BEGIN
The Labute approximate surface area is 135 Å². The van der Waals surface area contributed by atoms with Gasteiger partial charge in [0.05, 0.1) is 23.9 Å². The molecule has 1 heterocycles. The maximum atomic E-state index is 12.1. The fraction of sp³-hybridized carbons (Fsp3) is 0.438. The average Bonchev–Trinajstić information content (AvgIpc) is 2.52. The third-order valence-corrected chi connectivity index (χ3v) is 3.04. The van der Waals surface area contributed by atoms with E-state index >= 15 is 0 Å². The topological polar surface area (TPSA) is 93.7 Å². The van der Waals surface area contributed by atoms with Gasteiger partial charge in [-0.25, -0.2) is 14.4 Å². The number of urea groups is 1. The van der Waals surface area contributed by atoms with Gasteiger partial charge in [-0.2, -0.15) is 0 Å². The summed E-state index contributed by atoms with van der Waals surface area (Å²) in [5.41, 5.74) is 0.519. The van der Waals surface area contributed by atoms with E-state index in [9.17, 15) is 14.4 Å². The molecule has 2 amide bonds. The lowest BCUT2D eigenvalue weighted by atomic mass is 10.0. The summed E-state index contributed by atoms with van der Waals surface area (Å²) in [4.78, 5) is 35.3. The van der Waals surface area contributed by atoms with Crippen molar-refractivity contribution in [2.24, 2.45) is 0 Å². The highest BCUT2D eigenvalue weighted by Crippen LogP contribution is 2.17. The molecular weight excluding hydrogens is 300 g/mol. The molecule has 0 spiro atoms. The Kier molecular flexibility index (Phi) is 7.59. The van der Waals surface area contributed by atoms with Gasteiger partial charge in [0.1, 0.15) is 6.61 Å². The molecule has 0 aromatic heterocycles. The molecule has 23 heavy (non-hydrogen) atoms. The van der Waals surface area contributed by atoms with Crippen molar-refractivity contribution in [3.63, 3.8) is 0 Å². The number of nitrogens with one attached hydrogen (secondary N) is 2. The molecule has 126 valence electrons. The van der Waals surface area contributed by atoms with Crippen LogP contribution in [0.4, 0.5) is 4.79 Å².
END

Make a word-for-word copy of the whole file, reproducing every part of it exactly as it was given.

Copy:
The Labute approximate surface area is 135 Å². The van der Waals surface area contributed by atoms with Gasteiger partial charge in [0.05, 0.1) is 23.9 Å². The molecule has 1 heterocycles. The maximum atomic E-state index is 12.1. The fraction of sp³-hybridized carbons (Fsp3) is 0.438. The average Bonchev–Trinajstić information content (AvgIpc) is 2.52. The third-order valence-corrected chi connectivity index (χ3v) is 3.04. The van der Waals surface area contributed by atoms with E-state index >= 15 is 0 Å². The topological polar surface area (TPSA) is 93.7 Å². The van der Waals surface area contributed by atoms with Gasteiger partial charge in [-0.25, -0.2) is 14.4 Å². The number of urea groups is 1. The van der Waals surface area contributed by atoms with Gasteiger partial charge in [-0.2, -0.15) is 0 Å². The summed E-state index contributed by atoms with van der Waals surface area (Å²) in [5.41, 5.74) is 0.519. The van der Waals surface area contributed by atoms with E-state index in [9.17, 15) is 14.4 Å². The molecule has 2 amide bonds. The lowest BCUT2D eigenvalue weighted by atomic mass is 10.0. The summed E-state index contributed by atoms with van der Waals surface area (Å²) in [4.78, 5) is 35.3. The van der Waals surface area contributed by atoms with Crippen molar-refractivity contribution in [2.24, 2.45) is 0 Å². The highest BCUT2D eigenvalue weighted by Crippen LogP contribution is 2.17. The molecular weight excluding hydrogens is 300 g/mol. The molecule has 0 spiro atoms. The Kier molecular flexibility index (Phi) is 7.59. The van der Waals surface area contributed by atoms with Gasteiger partial charge in [0.1, 0.15) is 6.61 Å². The molecule has 0 aromatic heterocycles. The molecule has 23 heavy (non-hydrogen) atoms. The van der Waals surface area contributed by atoms with Crippen molar-refractivity contribution in [3.63, 3.8) is 0 Å². The number of nitrogens with one attached hydrogen (secondary N) is 2. The molecule has 126 valence electrons. The van der Waals surface area contributed by atoms with Crippen LogP contribution in [0.4, 0.5) is 4.79 Å².